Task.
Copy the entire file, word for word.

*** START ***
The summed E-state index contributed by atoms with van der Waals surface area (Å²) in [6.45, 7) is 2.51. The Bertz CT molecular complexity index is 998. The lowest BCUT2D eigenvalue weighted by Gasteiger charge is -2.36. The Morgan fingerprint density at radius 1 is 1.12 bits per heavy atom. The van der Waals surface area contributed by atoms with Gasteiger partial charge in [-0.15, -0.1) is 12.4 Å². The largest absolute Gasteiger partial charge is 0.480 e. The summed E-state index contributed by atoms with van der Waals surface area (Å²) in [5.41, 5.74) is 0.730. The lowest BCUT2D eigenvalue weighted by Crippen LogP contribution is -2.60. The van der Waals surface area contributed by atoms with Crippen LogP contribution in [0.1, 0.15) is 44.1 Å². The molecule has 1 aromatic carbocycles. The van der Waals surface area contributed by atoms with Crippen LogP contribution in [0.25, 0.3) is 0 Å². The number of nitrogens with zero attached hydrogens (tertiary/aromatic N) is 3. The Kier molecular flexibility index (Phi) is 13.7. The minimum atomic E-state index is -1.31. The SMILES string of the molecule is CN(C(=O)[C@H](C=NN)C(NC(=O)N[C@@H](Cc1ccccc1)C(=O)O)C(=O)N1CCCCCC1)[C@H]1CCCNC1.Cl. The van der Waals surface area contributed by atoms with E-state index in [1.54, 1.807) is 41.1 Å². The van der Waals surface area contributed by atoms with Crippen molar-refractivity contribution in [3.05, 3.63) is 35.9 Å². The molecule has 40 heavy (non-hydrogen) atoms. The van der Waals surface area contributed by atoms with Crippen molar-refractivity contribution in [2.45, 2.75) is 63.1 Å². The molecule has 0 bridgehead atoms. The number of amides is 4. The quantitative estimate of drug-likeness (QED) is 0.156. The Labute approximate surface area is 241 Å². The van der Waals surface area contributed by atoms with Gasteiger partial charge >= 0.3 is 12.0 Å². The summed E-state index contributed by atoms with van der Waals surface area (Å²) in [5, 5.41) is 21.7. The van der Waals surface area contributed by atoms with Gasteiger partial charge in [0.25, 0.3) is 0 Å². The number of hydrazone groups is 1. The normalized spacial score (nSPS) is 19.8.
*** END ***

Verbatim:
The summed E-state index contributed by atoms with van der Waals surface area (Å²) in [6.45, 7) is 2.51. The Bertz CT molecular complexity index is 998. The lowest BCUT2D eigenvalue weighted by Gasteiger charge is -2.36. The Morgan fingerprint density at radius 1 is 1.12 bits per heavy atom. The van der Waals surface area contributed by atoms with Gasteiger partial charge in [-0.15, -0.1) is 12.4 Å². The largest absolute Gasteiger partial charge is 0.480 e. The summed E-state index contributed by atoms with van der Waals surface area (Å²) in [5.41, 5.74) is 0.730. The lowest BCUT2D eigenvalue weighted by Crippen LogP contribution is -2.60. The van der Waals surface area contributed by atoms with Crippen LogP contribution in [0.1, 0.15) is 44.1 Å². The molecule has 1 aromatic carbocycles. The van der Waals surface area contributed by atoms with Crippen LogP contribution in [0.25, 0.3) is 0 Å². The number of nitrogens with zero attached hydrogens (tertiary/aromatic N) is 3. The Kier molecular flexibility index (Phi) is 13.7. The minimum atomic E-state index is -1.31. The SMILES string of the molecule is CN(C(=O)[C@H](C=NN)C(NC(=O)N[C@@H](Cc1ccccc1)C(=O)O)C(=O)N1CCCCCC1)[C@H]1CCCNC1.Cl. The van der Waals surface area contributed by atoms with E-state index in [1.54, 1.807) is 41.1 Å². The van der Waals surface area contributed by atoms with Crippen molar-refractivity contribution in [3.05, 3.63) is 35.9 Å². The molecule has 40 heavy (non-hydrogen) atoms. The van der Waals surface area contributed by atoms with Crippen molar-refractivity contribution in [2.45, 2.75) is 63.1 Å². The molecule has 0 bridgehead atoms. The number of amides is 4. The quantitative estimate of drug-likeness (QED) is 0.156. The Labute approximate surface area is 241 Å². The van der Waals surface area contributed by atoms with Gasteiger partial charge >= 0.3 is 12.0 Å². The summed E-state index contributed by atoms with van der Waals surface area (Å²) in [5, 5.41) is 21.7. The van der Waals surface area contributed by atoms with Gasteiger partial charge in [0.25, 0.3) is 0 Å². The number of hydrazone groups is 1. The normalized spacial score (nSPS) is 19.8.